Pam, as we knew her then, was once a student activist at Tufts, where she was involved in the South Africa divestment and anti-nuclear movements. Upon graduation, she asked a professor how she could keep doing this kind of work for a living. She was told, as were many others back then, “Ralph Nader hires young people.”
Sure enough, Pam landed in Washington, D.C., with a job at Ralph’s National Citizens Committee for Broadcasting. As Sam Simon tells it, in the days before cell phones and computers, Pam’s duties included staffing the front desk. For callers and visitors, Pam was the organization’s first face — warm, quick to smile, but tough as they come mentally and politically. Ralph passed her desk every day. On her last day, Ralph grabbed a piece of paper and wrote (prophetically, as it turns out), “To Pam Gilbert, who will never leave public interest work.”
After the Nader job, Pam accepted a Root-Tilden Public Interest Law scholarship to attend NYU Law School. She worked with CALPIRG in Berkeley during her first law school summer and with ACLU during her second. After graduating, Pam became our fourth-ever hire for U.S. PIRG (following Rick Hind, Gene Karpinski and Lauren Pooler) — and our first-ever consumer advocate. As Jerry Skomer, her old boss at CALPIRG, put it, “Pam was and is a pioneer.”
She fit perfectly with our D.C. office’s emerging brand of clearheaded, straight-talking advocacy, and brought her own personal ethos of participation, pitching in to build the new enterprise in every respect, from canvass briefings to softball. Susan Rakov, now managing director of our network’s Frontier Group and the D.C. canvass director in the summer of 1985, says, “Pam set a standard of productivity and excellence just by being in the room — and, at the same time, she was funny and kind. When I was a brand-new professional organizer, I wanted to grow up to be like Pam.”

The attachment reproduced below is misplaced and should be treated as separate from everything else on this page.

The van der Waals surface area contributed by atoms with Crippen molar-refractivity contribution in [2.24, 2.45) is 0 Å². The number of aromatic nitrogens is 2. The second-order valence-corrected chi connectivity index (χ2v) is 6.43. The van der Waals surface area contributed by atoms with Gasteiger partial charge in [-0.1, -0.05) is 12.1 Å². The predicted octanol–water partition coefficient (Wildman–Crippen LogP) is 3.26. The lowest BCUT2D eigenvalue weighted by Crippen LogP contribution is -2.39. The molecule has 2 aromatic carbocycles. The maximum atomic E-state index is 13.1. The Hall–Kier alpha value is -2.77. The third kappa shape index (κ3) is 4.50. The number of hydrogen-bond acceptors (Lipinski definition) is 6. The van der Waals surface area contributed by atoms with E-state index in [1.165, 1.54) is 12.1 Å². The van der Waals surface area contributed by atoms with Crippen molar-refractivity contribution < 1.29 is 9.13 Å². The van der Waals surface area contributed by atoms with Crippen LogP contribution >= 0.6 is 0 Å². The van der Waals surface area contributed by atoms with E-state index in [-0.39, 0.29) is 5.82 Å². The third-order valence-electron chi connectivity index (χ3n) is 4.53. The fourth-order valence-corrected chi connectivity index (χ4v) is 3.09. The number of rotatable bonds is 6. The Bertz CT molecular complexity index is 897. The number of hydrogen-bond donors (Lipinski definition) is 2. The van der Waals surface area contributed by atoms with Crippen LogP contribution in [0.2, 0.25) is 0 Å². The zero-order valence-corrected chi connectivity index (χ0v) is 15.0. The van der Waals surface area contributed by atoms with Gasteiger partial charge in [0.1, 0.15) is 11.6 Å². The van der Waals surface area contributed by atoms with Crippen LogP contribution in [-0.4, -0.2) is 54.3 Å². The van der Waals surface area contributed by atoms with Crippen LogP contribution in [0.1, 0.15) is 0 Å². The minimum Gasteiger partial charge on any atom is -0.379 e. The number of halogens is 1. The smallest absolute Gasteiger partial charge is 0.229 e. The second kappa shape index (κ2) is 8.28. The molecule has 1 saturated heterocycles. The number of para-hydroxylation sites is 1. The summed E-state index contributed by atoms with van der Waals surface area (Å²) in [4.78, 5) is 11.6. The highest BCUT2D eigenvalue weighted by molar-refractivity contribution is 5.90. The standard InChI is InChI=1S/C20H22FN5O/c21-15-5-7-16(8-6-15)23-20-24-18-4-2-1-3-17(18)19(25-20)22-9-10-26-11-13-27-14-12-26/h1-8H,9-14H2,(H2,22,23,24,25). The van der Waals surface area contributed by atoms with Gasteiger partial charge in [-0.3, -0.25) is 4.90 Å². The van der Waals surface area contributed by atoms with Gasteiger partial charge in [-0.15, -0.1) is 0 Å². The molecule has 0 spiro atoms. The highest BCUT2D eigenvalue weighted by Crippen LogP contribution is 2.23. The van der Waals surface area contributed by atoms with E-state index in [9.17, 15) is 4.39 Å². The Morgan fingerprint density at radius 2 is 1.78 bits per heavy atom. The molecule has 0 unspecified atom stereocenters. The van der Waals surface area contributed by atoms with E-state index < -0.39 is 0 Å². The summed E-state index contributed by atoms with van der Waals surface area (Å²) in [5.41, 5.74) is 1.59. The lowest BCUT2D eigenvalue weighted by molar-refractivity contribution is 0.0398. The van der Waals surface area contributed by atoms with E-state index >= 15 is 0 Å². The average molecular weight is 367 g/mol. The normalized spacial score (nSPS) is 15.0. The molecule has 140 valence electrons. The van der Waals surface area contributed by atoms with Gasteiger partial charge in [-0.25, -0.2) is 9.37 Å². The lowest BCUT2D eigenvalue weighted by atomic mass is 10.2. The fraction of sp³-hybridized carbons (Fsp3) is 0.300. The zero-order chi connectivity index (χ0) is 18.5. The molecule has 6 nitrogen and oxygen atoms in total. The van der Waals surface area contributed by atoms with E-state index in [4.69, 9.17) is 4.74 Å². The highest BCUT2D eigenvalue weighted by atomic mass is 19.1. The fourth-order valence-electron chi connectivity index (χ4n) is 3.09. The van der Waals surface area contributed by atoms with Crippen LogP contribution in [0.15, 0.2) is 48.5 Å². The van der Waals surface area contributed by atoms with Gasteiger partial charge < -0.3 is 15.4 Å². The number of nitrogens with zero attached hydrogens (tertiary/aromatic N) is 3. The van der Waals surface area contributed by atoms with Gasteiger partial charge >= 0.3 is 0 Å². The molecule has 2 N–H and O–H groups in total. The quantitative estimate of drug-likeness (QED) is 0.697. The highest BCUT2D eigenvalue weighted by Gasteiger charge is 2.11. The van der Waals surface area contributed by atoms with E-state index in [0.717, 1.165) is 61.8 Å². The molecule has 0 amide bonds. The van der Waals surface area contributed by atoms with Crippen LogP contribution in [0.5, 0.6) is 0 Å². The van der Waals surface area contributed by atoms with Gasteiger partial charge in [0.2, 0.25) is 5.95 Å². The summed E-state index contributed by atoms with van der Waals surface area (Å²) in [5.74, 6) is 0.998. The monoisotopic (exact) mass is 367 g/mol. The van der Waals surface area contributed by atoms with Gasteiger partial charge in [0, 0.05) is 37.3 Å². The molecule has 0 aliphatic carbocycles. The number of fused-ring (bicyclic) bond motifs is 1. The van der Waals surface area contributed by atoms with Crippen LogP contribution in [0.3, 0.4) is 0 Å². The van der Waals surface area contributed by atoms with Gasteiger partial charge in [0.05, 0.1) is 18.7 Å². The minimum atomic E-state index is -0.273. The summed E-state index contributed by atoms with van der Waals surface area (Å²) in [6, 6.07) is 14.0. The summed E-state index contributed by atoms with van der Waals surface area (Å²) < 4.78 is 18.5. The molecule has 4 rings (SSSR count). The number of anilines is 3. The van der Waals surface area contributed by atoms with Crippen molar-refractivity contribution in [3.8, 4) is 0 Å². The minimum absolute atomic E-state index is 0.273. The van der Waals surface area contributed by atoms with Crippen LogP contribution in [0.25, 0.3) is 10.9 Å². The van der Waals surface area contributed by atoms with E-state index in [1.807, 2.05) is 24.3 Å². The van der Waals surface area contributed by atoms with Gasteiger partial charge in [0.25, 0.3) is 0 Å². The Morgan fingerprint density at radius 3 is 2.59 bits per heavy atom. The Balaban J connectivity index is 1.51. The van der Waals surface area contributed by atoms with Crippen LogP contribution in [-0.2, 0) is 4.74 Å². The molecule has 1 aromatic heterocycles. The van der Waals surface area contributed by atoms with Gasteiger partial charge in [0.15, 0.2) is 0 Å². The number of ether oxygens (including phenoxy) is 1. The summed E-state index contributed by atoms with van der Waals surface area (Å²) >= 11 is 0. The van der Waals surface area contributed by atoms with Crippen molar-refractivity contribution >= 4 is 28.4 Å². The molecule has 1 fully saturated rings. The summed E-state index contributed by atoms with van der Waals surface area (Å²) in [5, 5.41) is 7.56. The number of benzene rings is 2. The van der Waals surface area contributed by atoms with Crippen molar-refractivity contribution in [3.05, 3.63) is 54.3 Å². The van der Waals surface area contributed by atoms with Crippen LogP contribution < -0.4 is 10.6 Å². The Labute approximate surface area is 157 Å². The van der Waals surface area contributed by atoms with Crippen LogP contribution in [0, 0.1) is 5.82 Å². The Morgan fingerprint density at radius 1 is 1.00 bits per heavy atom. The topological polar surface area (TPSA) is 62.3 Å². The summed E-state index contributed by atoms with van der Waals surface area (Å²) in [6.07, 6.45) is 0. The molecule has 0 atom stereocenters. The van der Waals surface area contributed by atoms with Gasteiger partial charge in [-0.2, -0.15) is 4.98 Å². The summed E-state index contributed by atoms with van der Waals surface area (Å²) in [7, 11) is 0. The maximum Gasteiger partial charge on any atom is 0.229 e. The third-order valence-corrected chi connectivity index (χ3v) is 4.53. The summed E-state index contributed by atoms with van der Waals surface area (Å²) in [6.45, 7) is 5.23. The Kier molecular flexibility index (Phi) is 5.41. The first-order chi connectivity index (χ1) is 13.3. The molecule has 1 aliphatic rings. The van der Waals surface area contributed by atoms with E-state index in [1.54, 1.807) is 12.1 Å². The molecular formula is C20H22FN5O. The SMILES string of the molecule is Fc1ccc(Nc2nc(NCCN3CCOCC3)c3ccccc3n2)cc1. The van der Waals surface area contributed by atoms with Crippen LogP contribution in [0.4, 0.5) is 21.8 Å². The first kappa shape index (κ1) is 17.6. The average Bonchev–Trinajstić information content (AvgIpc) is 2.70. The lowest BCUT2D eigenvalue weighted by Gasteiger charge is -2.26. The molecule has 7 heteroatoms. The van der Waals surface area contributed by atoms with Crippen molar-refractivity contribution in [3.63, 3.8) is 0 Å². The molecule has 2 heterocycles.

In 1988, Pam authored and successfully lobbied for U.S. PIRG’s federal Art and Craft Materials Labeling Act, which regulated toxic ingredients in school art supplies.
Starting in 1989, Pamela worked at Public Citizen’s Congress Watch as legislative director and then executive director. She worked with state attorneys general, law enforcement officials, law firms and victims of white collar crime to defeat legislation that would have gutted the civil provisions of the Racketeer Influenced and Corrupt Organizations (RICO) Act. As a result, advocates were later able to take legal action under RICO against the tobacco industry, the Ku Klux Klan, and corrupt savings and loan institutions.
In 1994, Pamela became the executive director of the U.S. Consumer Product Safety Commission (CPSC). At the CPSC, she spearheaded the aggressive recall of dangerous products, especially those marketed to children, and she was recognized in 1995 as Consumer Advocate of the Year by the Trial Lawyers’ Association of Metropolitan Washington D.C.
Today, Pamela is a consumer attorney with the D.C. law firm Cuneo Gilbert & LaDuca, where she has been a partner since 2003. Among her accomplishments was the uphill but ultimately successful drive to pass the Safe Rental Car Act of 2015. The Act requires rental car companies to repair any safety recall defects and is named for Raechel and Jacqueline Houck, sisters who were killed in a rental car that caught on fire and crashed as a result of an unrepaired defect that had been subject to a safety recall.
Veteran consumer advocate Rosemary Shahan summed up our feelings about Pam: “Not only is Pamela one of the nation’s leading safety champions, she is an incredible joy to work with. If she were a rock star, she’d be tops on all the charts. Instead, she quietly works away, out of the limelight, to the tremendous benefit of the entire American public.”
Pamela Gilbert is the fifth recipient of the Alumni Achievement Award, which we created to recognize alumni of The Public Interest Network who have made important contributions to the public interest movement in their post-PIRG careers. Past recipients include John Richard, NYPIRG alumnus and director of the Center for the Study of Responsive Law; Ed Lloyd, NJPIRG alumnus and founder of the Environmental Law Clinic at Rutgers University; Adam Ruben, Green Corps and U.S. PIRG alumnus and former political director of MoveOn.org; and Mindy Lubber, PIRG and Green Century Funds alumna and president of Ceres.